Talking about films that crashed on the rocks of high expectations, here’s Don’t Worry Darling, a Stepford Wives/Total Recall hybrid hotly anticipated because it was a) the directorial follow-up to Booksmart for Olivia Wilde, b) because it starred Florence Pugh, whose career since debuting in Carol Morley’s Falling in 2014 has been a series of triumphs and c) because it gave a meaty role to Harry Styles, he of swoonsome pop-starriness.
It’s the film that crashed twice, in fact, the second calamity coming as stories started to circulate about bad blood on set – over Shia Labeouf (fired), between Wilde and Pugh (over Styles), and most notoriously over Chris Pine and Styles and the most probably fictitious “Spitgate” incident, not to mention the acrimonious collapse of Wilde’s relationship off-screen with Jason Sudeikis.
Pugh plays Alice, a woman in a Tupperware-coloured idealised 1950s life of men who work and women who keep house. At the end of each day the menfolk all return at the same time from their high-powered, mysterious jobs at the Victory Corporation, to be greeted by a loyal wife and a cold cocktail. Alice is in wonderland, or so she is constantly being told by Bunny (Olivia Wilde) and the other wives around her, a message reinforced by the daily homilies preached over the radio.
The story of Don’t Worry Darling is of a woman on a journey, discovering that this too-perfect white-sliced town isn’t all it’s cracked up to be, nor is Frank, nor is her husband, and that her vague feelings of disquiet are grounded in something tangible. There is another world out there somewhere, one in which she is more than just a loyal wife. This is the Total Recall bit.
A film in dialogue with the ideas of Jordan Peterson is a rare thing but that’s what this is. For those who don’t know him, he’s the Canadian academic with a second career as an inspirational speaker/self-help guru whose message could be simplistically reduced to – men are from order; women are from chaos. In Don’t Worry Darling Chris Pine plays the Peterson avatar, Frank, the guy who owns/runs the Victory Corporation and by extension everyone in his company town. He’s a visionary whose town works like clockwork because everyone in it is a gendered cog. One of the film’s joys is watching Pine’s performance as the self-regarding Frank, Pine giving it about 50 percent of Jack Nicholson as this big cheese whose shit-eating grin surely hints at something sinister.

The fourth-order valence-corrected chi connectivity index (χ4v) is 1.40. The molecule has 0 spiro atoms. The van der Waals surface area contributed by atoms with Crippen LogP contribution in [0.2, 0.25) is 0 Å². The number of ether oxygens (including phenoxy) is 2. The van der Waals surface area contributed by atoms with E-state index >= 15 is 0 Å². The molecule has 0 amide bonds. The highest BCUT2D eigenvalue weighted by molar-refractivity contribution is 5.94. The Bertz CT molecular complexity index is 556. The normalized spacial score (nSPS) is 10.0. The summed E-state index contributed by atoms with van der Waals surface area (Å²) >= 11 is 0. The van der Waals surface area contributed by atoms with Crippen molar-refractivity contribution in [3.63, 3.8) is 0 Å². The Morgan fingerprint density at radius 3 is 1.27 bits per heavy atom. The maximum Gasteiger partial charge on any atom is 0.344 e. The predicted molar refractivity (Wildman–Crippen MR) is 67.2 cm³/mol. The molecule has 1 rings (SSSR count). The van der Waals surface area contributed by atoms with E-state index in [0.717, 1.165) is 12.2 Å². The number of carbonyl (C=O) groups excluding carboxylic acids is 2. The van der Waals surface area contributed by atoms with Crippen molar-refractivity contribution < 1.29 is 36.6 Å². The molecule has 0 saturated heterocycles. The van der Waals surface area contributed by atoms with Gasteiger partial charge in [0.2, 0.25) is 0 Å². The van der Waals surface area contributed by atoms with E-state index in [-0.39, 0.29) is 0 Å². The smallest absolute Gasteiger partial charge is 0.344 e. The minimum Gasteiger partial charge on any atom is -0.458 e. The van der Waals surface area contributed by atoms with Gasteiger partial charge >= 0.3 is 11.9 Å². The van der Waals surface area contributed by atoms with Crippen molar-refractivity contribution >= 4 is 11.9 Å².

Booksmart was a dialogue-driven film and Olivia Wilde was wise enough to stay directorially out of the way of the script and her stars. Here there’s more going on visually and Wilde is more off the leash. Aided by DP Matthew Libatique and production designer Katie Byron she delivers a movie that’s bright, sharp and chockful of mid-century-modern design. On top of this antiseptic, faintly Truman Show world Wilde layers flights of fancy – a Busby Berkeley dance number here, a psychedelic cutaway there.
This is a movie with baggage. One of those bags is the critical consense about Harry Styles’s acting – no good, or so the groupthink line goes. You can find fault if you’re determined to build a case, but the main thing about acting is to be over the bad acting/good acting threshold, which Styles is, only having the odd moment when the emotions get flowing and voices are raised.
Pugh, excellent as ever. Pine, already discusssed. Wilde, not on screen enough to make a difference.
There’s nothing wrong with this film that couldn’t be fixed by the realisation going in that it’s nowhere near as groundbreaking as its length and lavish production values suggest it thinks it is. In the days of the B movie this would have made a very fine one, but then in the days of the B movie this would have come in at least half an hour shorter.
Don’t Worry Darling – Watch it/buy it at Amazon
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© Steve Morrissey 2023